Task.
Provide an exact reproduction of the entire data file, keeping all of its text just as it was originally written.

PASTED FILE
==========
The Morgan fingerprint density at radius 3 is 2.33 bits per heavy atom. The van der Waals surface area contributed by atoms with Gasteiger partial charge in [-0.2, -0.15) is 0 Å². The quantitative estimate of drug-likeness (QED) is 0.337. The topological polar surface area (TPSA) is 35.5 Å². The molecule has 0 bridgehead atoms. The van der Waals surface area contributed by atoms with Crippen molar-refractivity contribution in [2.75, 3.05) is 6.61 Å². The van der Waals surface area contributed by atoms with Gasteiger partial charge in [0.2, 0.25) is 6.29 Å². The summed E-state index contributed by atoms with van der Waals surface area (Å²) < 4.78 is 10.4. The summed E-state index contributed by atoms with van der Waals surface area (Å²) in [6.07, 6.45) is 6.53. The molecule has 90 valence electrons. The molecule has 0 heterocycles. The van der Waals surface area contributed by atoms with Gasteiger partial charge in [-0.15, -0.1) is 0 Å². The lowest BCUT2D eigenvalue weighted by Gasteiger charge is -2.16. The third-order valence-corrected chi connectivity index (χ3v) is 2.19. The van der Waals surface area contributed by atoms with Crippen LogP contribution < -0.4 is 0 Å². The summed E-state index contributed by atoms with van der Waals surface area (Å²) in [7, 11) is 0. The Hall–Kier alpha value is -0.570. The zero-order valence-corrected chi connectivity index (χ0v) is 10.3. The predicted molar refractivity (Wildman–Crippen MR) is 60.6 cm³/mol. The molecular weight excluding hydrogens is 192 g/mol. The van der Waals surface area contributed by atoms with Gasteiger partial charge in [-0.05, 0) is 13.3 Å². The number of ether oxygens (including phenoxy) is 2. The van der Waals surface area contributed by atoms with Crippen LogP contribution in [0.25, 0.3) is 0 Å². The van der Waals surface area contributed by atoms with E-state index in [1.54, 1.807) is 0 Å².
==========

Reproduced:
The Morgan fingerprint density at radius 3 is 2.33 bits per heavy atom. The van der Waals surface area contributed by atoms with Gasteiger partial charge in [-0.2, -0.15) is 0 Å². The quantitative estimate of drug-likeness (QED) is 0.337. The topological polar surface area (TPSA) is 35.5 Å². The molecule has 0 bridgehead atoms. The van der Waals surface area contributed by atoms with Crippen molar-refractivity contribution in [2.75, 3.05) is 6.61 Å². The van der Waals surface area contributed by atoms with Gasteiger partial charge in [0.2, 0.25) is 6.29 Å². The summed E-state index contributed by atoms with van der Waals surface area (Å²) < 4.78 is 10.4. The summed E-state index contributed by atoms with van der Waals surface area (Å²) in [6.07, 6.45) is 6.53. The molecule has 90 valence electrons. The molecule has 0 heterocycles. The van der Waals surface area contributed by atoms with Gasteiger partial charge in [-0.15, -0.1) is 0 Å². The lowest BCUT2D eigenvalue weighted by Gasteiger charge is -2.16. The third-order valence-corrected chi connectivity index (χ3v) is 2.19. The van der Waals surface area contributed by atoms with Crippen LogP contribution < -0.4 is 0 Å². The summed E-state index contributed by atoms with van der Waals surface area (Å²) in [7, 11) is 0. The Hall–Kier alpha value is -0.570. The zero-order valence-corrected chi connectivity index (χ0v) is 10.3. The predicted molar refractivity (Wildman–Crippen MR) is 60.6 cm³/mol. The molecular weight excluding hydrogens is 192 g/mol. The van der Waals surface area contributed by atoms with Gasteiger partial charge in [-0.05, 0) is 13.3 Å². The number of ether oxygens (including phenoxy) is 2. The van der Waals surface area contributed by atoms with Crippen LogP contribution in [0.25, 0.3) is 0 Å². The van der Waals surface area contributed by atoms with E-state index in [1.54, 1.807) is 0 Å².